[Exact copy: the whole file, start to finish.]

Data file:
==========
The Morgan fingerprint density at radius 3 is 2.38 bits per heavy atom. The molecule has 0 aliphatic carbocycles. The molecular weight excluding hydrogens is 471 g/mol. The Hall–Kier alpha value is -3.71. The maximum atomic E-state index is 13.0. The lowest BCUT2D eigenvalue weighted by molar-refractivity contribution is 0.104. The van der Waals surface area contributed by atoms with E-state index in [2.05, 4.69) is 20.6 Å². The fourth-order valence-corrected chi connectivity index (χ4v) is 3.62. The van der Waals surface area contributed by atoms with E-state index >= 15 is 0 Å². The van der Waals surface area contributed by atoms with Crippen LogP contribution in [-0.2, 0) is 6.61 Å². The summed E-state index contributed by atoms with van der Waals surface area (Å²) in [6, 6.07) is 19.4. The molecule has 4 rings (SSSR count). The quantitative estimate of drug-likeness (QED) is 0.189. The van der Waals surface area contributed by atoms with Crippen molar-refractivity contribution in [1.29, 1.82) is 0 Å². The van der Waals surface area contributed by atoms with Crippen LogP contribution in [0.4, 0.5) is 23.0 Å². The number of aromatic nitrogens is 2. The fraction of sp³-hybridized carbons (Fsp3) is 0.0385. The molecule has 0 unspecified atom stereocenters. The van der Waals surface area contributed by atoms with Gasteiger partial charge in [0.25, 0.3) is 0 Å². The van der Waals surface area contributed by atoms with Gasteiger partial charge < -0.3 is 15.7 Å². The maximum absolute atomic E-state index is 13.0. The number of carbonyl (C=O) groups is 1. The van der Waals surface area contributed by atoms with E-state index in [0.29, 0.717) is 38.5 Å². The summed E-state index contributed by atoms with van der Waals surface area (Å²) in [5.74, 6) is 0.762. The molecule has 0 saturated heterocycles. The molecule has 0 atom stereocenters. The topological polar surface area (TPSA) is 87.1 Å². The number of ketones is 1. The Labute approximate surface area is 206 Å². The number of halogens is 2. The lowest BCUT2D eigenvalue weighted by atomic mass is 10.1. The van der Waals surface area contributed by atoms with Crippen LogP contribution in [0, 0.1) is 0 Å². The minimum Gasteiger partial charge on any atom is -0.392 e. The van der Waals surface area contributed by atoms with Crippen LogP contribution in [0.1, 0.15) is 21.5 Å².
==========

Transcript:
The Morgan fingerprint density at radius 3 is 2.38 bits per heavy atom. The molecule has 0 aliphatic carbocycles. The molecular weight excluding hydrogens is 471 g/mol. The Hall–Kier alpha value is -3.71. The maximum atomic E-state index is 13.0. The lowest BCUT2D eigenvalue weighted by molar-refractivity contribution is 0.104. The van der Waals surface area contributed by atoms with E-state index in [2.05, 4.69) is 20.6 Å². The fourth-order valence-corrected chi connectivity index (χ4v) is 3.62. The van der Waals surface area contributed by atoms with E-state index >= 15 is 0 Å². The van der Waals surface area contributed by atoms with Crippen LogP contribution in [-0.2, 0) is 6.61 Å². The summed E-state index contributed by atoms with van der Waals surface area (Å²) in [6, 6.07) is 19.4. The molecule has 4 rings (SSSR count). The quantitative estimate of drug-likeness (QED) is 0.189. The van der Waals surface area contributed by atoms with Crippen molar-refractivity contribution in [1.29, 1.82) is 0 Å². The van der Waals surface area contributed by atoms with Crippen LogP contribution in [0.4, 0.5) is 23.0 Å². The number of aromatic nitrogens is 2. The fraction of sp³-hybridized carbons (Fsp3) is 0.0385. The molecule has 0 unspecified atom stereocenters. The van der Waals surface area contributed by atoms with Gasteiger partial charge in [0.25, 0.3) is 0 Å². The van der Waals surface area contributed by atoms with Gasteiger partial charge < -0.3 is 15.7 Å². The maximum absolute atomic E-state index is 13.0. The number of carbonyl (C=O) groups is 1. The van der Waals surface area contributed by atoms with E-state index in [0.29, 0.717) is 38.5 Å². The summed E-state index contributed by atoms with van der Waals surface area (Å²) in [5.74, 6) is 0.762. The molecule has 0 saturated heterocycles. The molecule has 0 atom stereocenters. The topological polar surface area (TPSA) is 87.1 Å². The number of ketones is 1. The Labute approximate surface area is 206 Å². The number of halogens is 2. The lowest BCUT2D eigenvalue weighted by atomic mass is 10.1. The van der Waals surface area contributed by atoms with Crippen LogP contribution in [0, 0.1) is 0 Å². The minimum Gasteiger partial charge on any atom is -0.392 e. The van der Waals surface area contributed by atoms with Crippen LogP contribution in [0.1, 0.15) is 21.5 Å².